BEIJING - They came to the Beijing Olympics as a team trying to find its way, still adjusting to a new coach and each other, still smarting from a loss that brought humiliation on and off the field.
They dropped their first game, hardly an auspicious start for a country that had lost only one other in three Olympics. But bit by bit, game by game, they came together, figuring out what it would take to win.
On Thursday night, the U.S. women's soccer team stood as one, Olympic gold medals around their necks, champions once again.
'Vindicated? I feel great, I feel amazing. I just won a gold medal,' said goalkeeper Hope Solo, whose banishment at last year's World Cup symbolizes the struggles these Americans have had and without whom they wouldn't have won this game.
Solo made save after save to keep the United States in the game, and Carli Lloyd scored in the sixth minute of extra time to give the United States a 1-0 victory over Brazil and the gold medal for a third time in four Olympics.
It was the first victory in a major tournament for new coach Pia Sundhage, who took over less than nine months ago.
'It was hard, and this win wasn't just down to my goal,' Lloyd said. 'It was only achievable with the team we have and that we played for each other.'
United now, the Americans were ripped apart at last year's World Cup, also in China.
Though Solo had allowed only two goals in four World Cup starts and had a shutout streak of nearly 300 minutes going, then-coach Greg Ryan decided to sit her for the semifinal against Brazil and play veteran Briana Scurry. The move was a disaster, and the United States - a favorite to win the tournament - was humbled 4-0, its worst loss ever at a World Cup.
Solo lashed out at Ryan and was banished. A month later, Ryan was fired.
"I went through hell. A lot of people did,' Solo said. 'But I feel stronger in the end. I know it sounds crazy, but I'm glad I went though it. I learned a lot about myself.'
And she has a gold medal as the result.
After the game ended, Solo sprinted back out onto the field, a gaudy imitation gold medal around her neck, a phone to her ear and a bright smile on her face. She closed her eyes when the national anthem began playing, and bounced proudly and gripped her medal when the team posed for pictures afterward.
Kerri Walsh and Misty May-Treanor, who have never lost a set in the games, overcame steady rain, the partisan crowd and China's Wang Jie and Tian Jia 21-18, 21-18 Thursday for their second straight beach volleyball gold medal. The duo has won 108 consecutive matches, a streak that could end soon because both plan to start families.
'We might be back,' May-Treanor said. 'We want our kids to see us play.'
Hopefully in better conditions, though. Both Americans said it was the hardest continuous rain they've ever played in.
'The rain makes it better. We felt like warriors out there,' said Walsh, known as 'Six Feet of Sunshine.'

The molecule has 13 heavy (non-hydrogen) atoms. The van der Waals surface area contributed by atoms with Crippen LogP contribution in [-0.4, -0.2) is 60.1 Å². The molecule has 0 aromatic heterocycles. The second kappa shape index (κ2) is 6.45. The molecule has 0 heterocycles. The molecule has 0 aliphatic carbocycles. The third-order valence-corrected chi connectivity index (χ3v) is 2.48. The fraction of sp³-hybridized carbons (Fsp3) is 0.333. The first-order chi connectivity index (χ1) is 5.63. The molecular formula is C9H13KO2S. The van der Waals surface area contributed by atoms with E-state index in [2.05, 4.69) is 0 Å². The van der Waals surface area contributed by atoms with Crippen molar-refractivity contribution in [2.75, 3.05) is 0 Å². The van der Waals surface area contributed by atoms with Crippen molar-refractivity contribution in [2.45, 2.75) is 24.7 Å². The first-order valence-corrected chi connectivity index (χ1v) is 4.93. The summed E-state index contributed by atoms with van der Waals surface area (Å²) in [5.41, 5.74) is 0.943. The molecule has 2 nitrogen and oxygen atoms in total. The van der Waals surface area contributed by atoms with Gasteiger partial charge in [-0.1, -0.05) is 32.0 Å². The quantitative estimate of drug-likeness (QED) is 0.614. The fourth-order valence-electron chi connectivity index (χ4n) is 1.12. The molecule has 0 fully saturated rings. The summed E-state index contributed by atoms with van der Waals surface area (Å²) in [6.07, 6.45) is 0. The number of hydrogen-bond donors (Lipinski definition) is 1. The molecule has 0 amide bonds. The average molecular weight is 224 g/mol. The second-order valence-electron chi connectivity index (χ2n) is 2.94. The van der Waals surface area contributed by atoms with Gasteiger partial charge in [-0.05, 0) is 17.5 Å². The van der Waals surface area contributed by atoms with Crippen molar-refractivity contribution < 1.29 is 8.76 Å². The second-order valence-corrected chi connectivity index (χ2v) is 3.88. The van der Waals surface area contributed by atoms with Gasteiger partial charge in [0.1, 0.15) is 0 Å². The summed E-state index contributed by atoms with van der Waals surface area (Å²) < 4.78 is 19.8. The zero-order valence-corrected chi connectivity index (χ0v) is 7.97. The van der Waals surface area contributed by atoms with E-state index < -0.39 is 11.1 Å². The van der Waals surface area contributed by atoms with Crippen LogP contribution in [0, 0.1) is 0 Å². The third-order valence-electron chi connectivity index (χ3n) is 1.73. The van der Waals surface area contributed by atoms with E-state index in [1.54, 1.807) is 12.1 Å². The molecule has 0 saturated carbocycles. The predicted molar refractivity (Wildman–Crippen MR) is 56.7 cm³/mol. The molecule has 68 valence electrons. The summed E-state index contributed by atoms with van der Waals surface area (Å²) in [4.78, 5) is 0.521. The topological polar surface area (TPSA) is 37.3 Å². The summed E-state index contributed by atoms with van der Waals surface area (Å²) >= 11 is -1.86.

While the masterful U.S. pair was extending its dominance in the sand, the equally untouchable softball squad got, well, touched. Make that knocked down and out in the gold medal game by Japan 3-1.
Losing for the first time since 2000, the United States was denied a chance for a fourth straight gold medal in the sport's last appearance in the Olympics for at least eight years - and maybe for good. The International Olympic Committee voted baseball and softball off the schedule for the London Games.
Yukiko Ueno, Japan's remarkably resilient right-hander, shut down the Americans, who had won 22 straight Olympic games - usually in routs. The U.S. team also had some sloppy fielding in, well, sloppy conditions.
Diana Taurasi scored 21 points and Tina Thompson added 15 to help the U.S. women pull away from Russia 67-52 to make the gold medal game against Australia, which routed China 90-56.
'We were ready for this test, and it was a test,' U.S. point guard Sue Bird said. 'They played a great game. Even when we weren't making our shots, they seemed to be making everything. We never got rattled. We stayed poised and our defense really led us through this.'
Track and field
More disappointment for the Americans - the men and the women - particularly in the relays. Both teams dropped the baton, meaning the Americans would go 0-for-6 in the sprints for the first time.
'I take full blame for it,' Tyson Gay said of his bad exchange with third-leg runner Darvis Patton. 'I kind of feel I let them down.'
About 25 minutes later, women's anchor Lauryn Williams flubbed her exchange with Torri Edwards, who stared in disbelief at the baton sitting on the track. At the 2004 Olympics, Williams started running too early and missed a handoff from Marion Jones in the final.
China is 7-for-7 after Chen Ruolin rallied on her last dive to earn four 10s, winning the gold medal in women's 10-meter platform. Only one diving event remains: men's platform.
Chen totaled 447.70 points off the high board. China had not won the women's event since 1996.